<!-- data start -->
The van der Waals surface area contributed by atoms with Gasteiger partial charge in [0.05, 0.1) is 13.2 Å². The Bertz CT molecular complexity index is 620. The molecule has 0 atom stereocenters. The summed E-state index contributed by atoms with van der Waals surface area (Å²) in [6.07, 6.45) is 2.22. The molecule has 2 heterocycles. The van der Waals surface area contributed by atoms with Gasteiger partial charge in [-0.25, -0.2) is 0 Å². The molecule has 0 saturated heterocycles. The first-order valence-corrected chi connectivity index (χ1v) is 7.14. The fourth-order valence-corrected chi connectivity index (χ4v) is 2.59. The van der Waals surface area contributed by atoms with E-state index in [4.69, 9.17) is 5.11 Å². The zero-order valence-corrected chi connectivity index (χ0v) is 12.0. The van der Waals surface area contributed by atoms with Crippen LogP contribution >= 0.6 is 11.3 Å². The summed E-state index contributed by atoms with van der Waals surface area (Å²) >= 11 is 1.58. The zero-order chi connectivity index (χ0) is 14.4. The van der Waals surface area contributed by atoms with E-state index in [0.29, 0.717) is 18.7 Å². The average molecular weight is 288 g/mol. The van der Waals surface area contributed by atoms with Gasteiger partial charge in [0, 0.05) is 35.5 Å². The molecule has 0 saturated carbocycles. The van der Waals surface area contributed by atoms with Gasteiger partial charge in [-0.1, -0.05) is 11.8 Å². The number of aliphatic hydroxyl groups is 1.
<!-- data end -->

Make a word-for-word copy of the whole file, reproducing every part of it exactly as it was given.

The van der Waals surface area contributed by atoms with Gasteiger partial charge in [0.05, 0.1) is 13.2 Å². The Bertz CT molecular complexity index is 620. The molecule has 0 atom stereocenters. The summed E-state index contributed by atoms with van der Waals surface area (Å²) in [6.07, 6.45) is 2.22. The molecule has 2 heterocycles. The van der Waals surface area contributed by atoms with Gasteiger partial charge in [-0.25, -0.2) is 0 Å². The molecule has 0 saturated heterocycles. The first-order valence-corrected chi connectivity index (χ1v) is 7.14. The fourth-order valence-corrected chi connectivity index (χ4v) is 2.59. The van der Waals surface area contributed by atoms with E-state index in [4.69, 9.17) is 5.11 Å². The zero-order valence-corrected chi connectivity index (χ0v) is 12.0. The van der Waals surface area contributed by atoms with Crippen LogP contribution >= 0.6 is 11.3 Å². The summed E-state index contributed by atoms with van der Waals surface area (Å²) >= 11 is 1.58. The zero-order chi connectivity index (χ0) is 14.4. The van der Waals surface area contributed by atoms with E-state index in [0.29, 0.717) is 18.7 Å². The average molecular weight is 288 g/mol. The van der Waals surface area contributed by atoms with Gasteiger partial charge in [0, 0.05) is 35.5 Å². The molecule has 0 saturated carbocycles. The van der Waals surface area contributed by atoms with Gasteiger partial charge in [-0.1, -0.05) is 11.8 Å². The number of aliphatic hydroxyl groups is 1.